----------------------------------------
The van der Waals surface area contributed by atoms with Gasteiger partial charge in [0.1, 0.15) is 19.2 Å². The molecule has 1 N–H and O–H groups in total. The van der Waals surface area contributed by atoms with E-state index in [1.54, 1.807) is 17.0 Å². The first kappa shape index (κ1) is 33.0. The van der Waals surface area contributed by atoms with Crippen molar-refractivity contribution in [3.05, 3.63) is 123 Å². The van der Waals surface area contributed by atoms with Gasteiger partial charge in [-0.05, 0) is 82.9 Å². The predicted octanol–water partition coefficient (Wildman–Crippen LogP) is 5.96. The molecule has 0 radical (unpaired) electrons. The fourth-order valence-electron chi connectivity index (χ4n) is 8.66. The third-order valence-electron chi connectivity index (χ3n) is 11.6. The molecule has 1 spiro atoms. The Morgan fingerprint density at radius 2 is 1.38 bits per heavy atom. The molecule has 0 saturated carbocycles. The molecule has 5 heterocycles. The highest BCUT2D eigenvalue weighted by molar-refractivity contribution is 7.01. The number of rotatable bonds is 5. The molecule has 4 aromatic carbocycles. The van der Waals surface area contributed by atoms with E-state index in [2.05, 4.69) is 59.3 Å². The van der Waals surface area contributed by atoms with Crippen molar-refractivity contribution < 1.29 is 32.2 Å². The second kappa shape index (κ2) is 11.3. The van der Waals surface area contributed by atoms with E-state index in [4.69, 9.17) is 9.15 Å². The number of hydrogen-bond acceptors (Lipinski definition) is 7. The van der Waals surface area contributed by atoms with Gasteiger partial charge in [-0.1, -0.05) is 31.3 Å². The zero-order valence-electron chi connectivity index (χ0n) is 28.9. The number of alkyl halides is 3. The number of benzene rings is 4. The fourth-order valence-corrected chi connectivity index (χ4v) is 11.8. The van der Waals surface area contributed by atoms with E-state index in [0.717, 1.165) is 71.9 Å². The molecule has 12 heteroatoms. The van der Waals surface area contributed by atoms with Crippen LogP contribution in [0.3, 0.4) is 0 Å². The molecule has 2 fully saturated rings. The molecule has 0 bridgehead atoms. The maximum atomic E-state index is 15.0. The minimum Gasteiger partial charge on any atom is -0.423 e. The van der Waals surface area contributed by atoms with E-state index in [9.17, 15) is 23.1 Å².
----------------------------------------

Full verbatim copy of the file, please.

The van der Waals surface area contributed by atoms with Gasteiger partial charge in [0.1, 0.15) is 19.2 Å². The molecule has 1 N–H and O–H groups in total. The van der Waals surface area contributed by atoms with E-state index in [1.54, 1.807) is 17.0 Å². The first kappa shape index (κ1) is 33.0. The van der Waals surface area contributed by atoms with Crippen molar-refractivity contribution in [3.05, 3.63) is 123 Å². The van der Waals surface area contributed by atoms with Gasteiger partial charge in [-0.05, 0) is 82.9 Å². The predicted octanol–water partition coefficient (Wildman–Crippen LogP) is 5.96. The molecule has 0 radical (unpaired) electrons. The fourth-order valence-electron chi connectivity index (χ4n) is 8.66. The third-order valence-electron chi connectivity index (χ3n) is 11.6. The molecule has 1 spiro atoms. The Morgan fingerprint density at radius 2 is 1.38 bits per heavy atom. The molecule has 0 saturated carbocycles. The molecule has 5 heterocycles. The highest BCUT2D eigenvalue weighted by molar-refractivity contribution is 7.01. The number of rotatable bonds is 5. The molecule has 4 aromatic carbocycles. The van der Waals surface area contributed by atoms with E-state index in [2.05, 4.69) is 59.3 Å². The van der Waals surface area contributed by atoms with Crippen molar-refractivity contribution < 1.29 is 32.2 Å². The second kappa shape index (κ2) is 11.3. The van der Waals surface area contributed by atoms with E-state index in [4.69, 9.17) is 9.15 Å². The number of hydrogen-bond acceptors (Lipinski definition) is 7. The van der Waals surface area contributed by atoms with Gasteiger partial charge in [-0.1, -0.05) is 31.3 Å². The zero-order valence-electron chi connectivity index (χ0n) is 28.9. The number of alkyl halides is 3. The number of benzene rings is 4. The fourth-order valence-corrected chi connectivity index (χ4v) is 11.8. The van der Waals surface area contributed by atoms with E-state index in [0.717, 1.165) is 71.9 Å². The molecule has 12 heteroatoms. The van der Waals surface area contributed by atoms with Crippen LogP contribution in [0.3, 0.4) is 0 Å². The molecule has 2 fully saturated rings. The molecule has 0 bridgehead atoms. The maximum atomic E-state index is 15.0. The minimum Gasteiger partial charge on any atom is -0.423 e. The van der Waals surface area contributed by atoms with E-state index in [9.17, 15) is 23.1 Å².